State and (briefly) describe the key moment in your graduation project
October 2019 when, for the first time, I spent five days sailing around the Venetian Lagoon to explore and see what I was trying to understand, almost blindly, by only sitting at my desk.
The 2nd of July 2020 when I proudly graduated from my room, within those 9 m² where the entire thesis has been conceived, thought, rethought, discussed and developed.
Finally, September 2020, once that graduation excitement was over, when I received the incredible news that I have been selected as Best Graduate 2020 of TU Delft Faculty of Architecture and Built Environment for the thesis you are reading about.
Transitional territories such as lagoons are among the most impacted and delicate environments, threatened by the combined effects of climate change and human action. The project addresses the hydromorphological sufferance of the Venetian Lagoon (Italy), the neglect of its secondary islands, and the over-engineered flood defence as crucial issues. It reveals the need for redefining the role of the entire lagoon for the future, necessarily active, resiliently sustaining the surrounding territory. To achieve it, the main strategy is to reinforce the barene landscape, the brackish marshlands, through building-with-nature design principles. The research-by-design seeks to mitigate the threats of relative sea level rise by providing a nature-based flood defence, recreate barene habitat for ecosystem restoration, invest on alternative slow-tourisms, and enrich local economical vibrancy. Moreover, the project wishes to consolidate and enhance the cultural image of the Venetian Lagoon: the diffuse sense of horizontality, reflection and visibility conveyed by the unceasing water surface.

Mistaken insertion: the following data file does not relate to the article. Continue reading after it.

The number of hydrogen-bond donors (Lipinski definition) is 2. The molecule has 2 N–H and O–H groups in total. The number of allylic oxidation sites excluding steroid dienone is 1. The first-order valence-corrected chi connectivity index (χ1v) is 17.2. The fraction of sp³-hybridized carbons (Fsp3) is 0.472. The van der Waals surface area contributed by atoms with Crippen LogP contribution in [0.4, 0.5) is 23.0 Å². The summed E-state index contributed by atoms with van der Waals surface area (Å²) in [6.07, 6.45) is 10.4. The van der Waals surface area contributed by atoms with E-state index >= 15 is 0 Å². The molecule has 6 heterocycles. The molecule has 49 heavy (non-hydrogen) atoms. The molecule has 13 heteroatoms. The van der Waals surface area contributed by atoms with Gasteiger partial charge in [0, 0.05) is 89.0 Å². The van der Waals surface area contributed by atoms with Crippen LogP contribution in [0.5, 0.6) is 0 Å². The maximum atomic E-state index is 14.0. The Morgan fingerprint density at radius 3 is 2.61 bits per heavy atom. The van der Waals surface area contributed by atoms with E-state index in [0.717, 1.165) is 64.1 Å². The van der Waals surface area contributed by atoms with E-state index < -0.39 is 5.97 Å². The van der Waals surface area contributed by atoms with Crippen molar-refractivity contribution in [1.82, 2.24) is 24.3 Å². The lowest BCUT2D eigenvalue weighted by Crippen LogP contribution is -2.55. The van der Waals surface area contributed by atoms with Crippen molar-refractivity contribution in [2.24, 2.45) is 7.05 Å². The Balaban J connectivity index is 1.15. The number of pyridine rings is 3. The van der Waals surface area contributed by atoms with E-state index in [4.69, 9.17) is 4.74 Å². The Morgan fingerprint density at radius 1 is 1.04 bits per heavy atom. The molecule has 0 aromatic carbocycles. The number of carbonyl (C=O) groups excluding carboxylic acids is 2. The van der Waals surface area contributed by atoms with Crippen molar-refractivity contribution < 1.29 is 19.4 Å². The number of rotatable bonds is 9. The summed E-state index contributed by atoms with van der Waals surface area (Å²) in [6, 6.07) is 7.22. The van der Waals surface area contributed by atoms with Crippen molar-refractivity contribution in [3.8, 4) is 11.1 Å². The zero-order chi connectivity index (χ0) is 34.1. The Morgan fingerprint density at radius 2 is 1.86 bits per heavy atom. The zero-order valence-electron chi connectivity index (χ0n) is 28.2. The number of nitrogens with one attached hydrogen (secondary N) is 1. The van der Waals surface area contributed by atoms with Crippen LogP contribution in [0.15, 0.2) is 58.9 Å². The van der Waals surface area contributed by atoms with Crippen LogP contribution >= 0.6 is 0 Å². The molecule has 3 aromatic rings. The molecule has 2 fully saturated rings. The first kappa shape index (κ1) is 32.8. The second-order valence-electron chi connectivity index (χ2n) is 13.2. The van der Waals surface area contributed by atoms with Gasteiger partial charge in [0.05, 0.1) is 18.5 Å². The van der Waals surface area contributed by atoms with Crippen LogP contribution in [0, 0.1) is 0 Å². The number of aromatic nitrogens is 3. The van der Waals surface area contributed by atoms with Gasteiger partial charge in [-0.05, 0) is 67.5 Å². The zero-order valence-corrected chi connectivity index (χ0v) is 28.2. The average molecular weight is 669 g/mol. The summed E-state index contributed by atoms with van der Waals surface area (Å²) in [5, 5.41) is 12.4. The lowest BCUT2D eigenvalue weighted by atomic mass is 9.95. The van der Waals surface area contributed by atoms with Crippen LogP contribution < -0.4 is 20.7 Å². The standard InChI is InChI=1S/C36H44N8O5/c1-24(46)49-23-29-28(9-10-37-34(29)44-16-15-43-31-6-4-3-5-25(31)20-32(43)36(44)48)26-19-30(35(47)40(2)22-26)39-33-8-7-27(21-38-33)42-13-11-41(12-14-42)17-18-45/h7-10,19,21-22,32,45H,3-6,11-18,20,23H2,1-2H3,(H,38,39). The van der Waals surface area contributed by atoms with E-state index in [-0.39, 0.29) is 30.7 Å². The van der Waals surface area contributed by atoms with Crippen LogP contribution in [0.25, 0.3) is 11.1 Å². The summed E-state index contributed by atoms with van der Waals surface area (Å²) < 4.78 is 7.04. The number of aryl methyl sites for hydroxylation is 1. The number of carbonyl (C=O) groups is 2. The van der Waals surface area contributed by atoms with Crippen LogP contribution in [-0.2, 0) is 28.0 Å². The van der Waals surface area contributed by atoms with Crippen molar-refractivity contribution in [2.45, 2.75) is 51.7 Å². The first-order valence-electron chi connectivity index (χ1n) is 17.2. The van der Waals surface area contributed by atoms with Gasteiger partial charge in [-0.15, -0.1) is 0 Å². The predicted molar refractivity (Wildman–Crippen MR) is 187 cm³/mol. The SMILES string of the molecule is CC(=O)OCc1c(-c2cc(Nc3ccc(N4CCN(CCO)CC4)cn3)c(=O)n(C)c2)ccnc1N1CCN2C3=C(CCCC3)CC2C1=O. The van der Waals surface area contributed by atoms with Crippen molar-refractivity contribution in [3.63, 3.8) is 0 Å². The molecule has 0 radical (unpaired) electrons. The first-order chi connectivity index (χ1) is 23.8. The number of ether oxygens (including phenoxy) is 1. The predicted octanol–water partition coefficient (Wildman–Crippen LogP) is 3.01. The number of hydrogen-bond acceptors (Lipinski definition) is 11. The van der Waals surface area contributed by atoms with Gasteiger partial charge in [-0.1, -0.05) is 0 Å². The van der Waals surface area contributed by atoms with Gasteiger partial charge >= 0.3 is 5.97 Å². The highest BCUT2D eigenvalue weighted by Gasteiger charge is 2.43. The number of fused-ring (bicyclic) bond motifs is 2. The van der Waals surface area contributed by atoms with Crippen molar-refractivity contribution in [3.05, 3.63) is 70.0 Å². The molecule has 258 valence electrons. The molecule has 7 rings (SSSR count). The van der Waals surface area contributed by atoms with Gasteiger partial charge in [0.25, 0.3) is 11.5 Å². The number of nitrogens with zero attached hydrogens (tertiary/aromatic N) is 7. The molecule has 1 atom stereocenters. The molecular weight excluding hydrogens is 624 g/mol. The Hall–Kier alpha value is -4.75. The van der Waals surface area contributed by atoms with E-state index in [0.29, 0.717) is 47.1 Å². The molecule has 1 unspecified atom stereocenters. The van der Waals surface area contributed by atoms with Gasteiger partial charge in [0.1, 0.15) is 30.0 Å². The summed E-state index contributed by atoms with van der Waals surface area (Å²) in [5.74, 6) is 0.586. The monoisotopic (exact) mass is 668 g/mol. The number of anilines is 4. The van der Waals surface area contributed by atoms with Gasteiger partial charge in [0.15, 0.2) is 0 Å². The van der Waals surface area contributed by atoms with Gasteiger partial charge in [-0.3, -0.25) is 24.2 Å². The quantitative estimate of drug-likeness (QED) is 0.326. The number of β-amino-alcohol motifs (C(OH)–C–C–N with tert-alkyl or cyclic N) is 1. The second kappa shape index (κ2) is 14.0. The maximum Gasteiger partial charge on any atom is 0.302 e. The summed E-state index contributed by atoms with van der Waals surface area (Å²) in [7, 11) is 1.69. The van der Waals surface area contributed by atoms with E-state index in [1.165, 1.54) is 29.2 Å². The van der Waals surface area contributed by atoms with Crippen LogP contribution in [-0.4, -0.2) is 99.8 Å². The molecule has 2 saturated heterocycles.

The thesis aims to address the Venetian Lagoon hydromorphological sufferance, the neglect of its secondary islands, and the over-engineered flood defence design as crucial issues. From the research conducted, emerges clearly the need for redefining the role of the entire Venetian Lagoon in the next future, shifting its role from passive, being exploited and consequently damaged, to active, able to sustain resiliently the rest of the territory. In order to do so, the main strategy to be pursued is to reinforce the “barene” landscape, the brackish marshlands, fundamental for the hydromorphological and ecological survival of the lagoon. These brackish marshlands are able to limit tidal and wind impact, favor water exchange and act as an expansion vessel, but, from 20th century onward, 70% of their surface have been lost due to anthropic actions.